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CP&DR News Briefs August 11, 2020: Caltrain Rescue; L.A. Council Intrigue; Freight Mobility Plan; and More

Robin Glover on
Aug 11, 2020
Caltrain Seeks to Stay Solvent via Ballot Measure 
Officials have reached a deal to throw Caltrain a lifeline amid plunging ridership. The deal allows a ballot measure on a 1/8-cent sales tax increase to held fund Caltrain to be placed on the November ballot in three counties--San Mateo, San Francisco, and Santa Clara. If approved by a two-thirds majority of voters in all three counties, the tax measure would generate an estimated $108 million per year for Caltrain. Without the funding, officials predict that the railroad might have to cut its service, or even temporarily shut down. Still, multiple governing groups balked at a new tax, and only agreed to approve the measure after Caltrain pledged to distance itself from San Mateo County's transportation agency, SamTrans, by acting more like an independent entity than it has in the past.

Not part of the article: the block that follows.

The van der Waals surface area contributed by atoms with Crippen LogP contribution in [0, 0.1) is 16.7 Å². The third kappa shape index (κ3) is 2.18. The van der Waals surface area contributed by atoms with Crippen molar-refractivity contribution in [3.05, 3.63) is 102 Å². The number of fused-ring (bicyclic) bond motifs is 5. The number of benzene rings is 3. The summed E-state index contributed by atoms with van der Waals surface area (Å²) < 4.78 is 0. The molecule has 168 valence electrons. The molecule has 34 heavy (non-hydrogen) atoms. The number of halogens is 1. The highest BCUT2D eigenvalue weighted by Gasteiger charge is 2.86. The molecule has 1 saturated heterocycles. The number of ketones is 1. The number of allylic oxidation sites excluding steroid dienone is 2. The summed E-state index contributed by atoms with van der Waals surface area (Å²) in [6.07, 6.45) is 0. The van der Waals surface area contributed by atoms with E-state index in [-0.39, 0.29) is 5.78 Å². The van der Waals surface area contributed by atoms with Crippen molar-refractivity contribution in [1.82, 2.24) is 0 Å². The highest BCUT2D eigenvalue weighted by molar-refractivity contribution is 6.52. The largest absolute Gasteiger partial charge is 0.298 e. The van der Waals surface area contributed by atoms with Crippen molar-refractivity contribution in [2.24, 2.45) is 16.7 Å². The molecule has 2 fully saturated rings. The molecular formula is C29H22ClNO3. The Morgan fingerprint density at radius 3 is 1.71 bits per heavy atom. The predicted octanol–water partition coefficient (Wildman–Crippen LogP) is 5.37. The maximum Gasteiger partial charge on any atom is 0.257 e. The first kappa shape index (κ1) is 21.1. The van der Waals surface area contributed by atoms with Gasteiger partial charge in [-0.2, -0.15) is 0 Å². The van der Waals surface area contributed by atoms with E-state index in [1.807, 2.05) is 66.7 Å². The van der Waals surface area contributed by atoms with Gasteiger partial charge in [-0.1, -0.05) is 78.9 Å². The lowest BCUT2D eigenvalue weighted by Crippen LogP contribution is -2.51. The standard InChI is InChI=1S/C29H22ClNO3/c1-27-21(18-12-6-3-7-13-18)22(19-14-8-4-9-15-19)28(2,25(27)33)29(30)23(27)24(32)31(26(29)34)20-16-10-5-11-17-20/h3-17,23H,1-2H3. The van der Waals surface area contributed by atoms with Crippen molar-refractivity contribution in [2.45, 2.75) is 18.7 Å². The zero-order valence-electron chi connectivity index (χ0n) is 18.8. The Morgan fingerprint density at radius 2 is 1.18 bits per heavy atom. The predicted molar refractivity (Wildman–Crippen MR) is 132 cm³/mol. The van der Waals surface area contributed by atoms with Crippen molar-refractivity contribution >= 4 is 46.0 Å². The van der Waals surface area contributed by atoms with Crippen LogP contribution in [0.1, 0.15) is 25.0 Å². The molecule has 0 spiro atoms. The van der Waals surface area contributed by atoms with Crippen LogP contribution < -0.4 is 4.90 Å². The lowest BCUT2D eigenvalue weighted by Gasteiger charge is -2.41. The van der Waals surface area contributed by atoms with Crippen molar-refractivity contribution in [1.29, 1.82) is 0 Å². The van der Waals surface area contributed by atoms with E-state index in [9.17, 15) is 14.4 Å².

Anti-Development Group Sues Los Angeles over Dubious Approvals 
AIDS Healthcare Foundation is suing the city of Los Angeles to stop real estate developments vetted under Councilman Huizar, who was recently indicted by federal prosecutors for pay-to-play schemes involving real estate developers. In its lawsuit, AHF argues that the city should pause projects reviewed by Huizar or Englander, another former councilman who accepted bribes from developers. Although AHF mentioned four projects tied to the federal case, the lawsuit leaves the door open to blocking other projects, saying that "it is highly likely that the approvals of other real estate projects are similarly tainted," and calling for a "top-to-bottom review" of whether committee decisions were corrupted. Whether the city can legally stop these projects could depend on a long list of factors, including how far developers are in the building process and what kind of approvals they have obtained.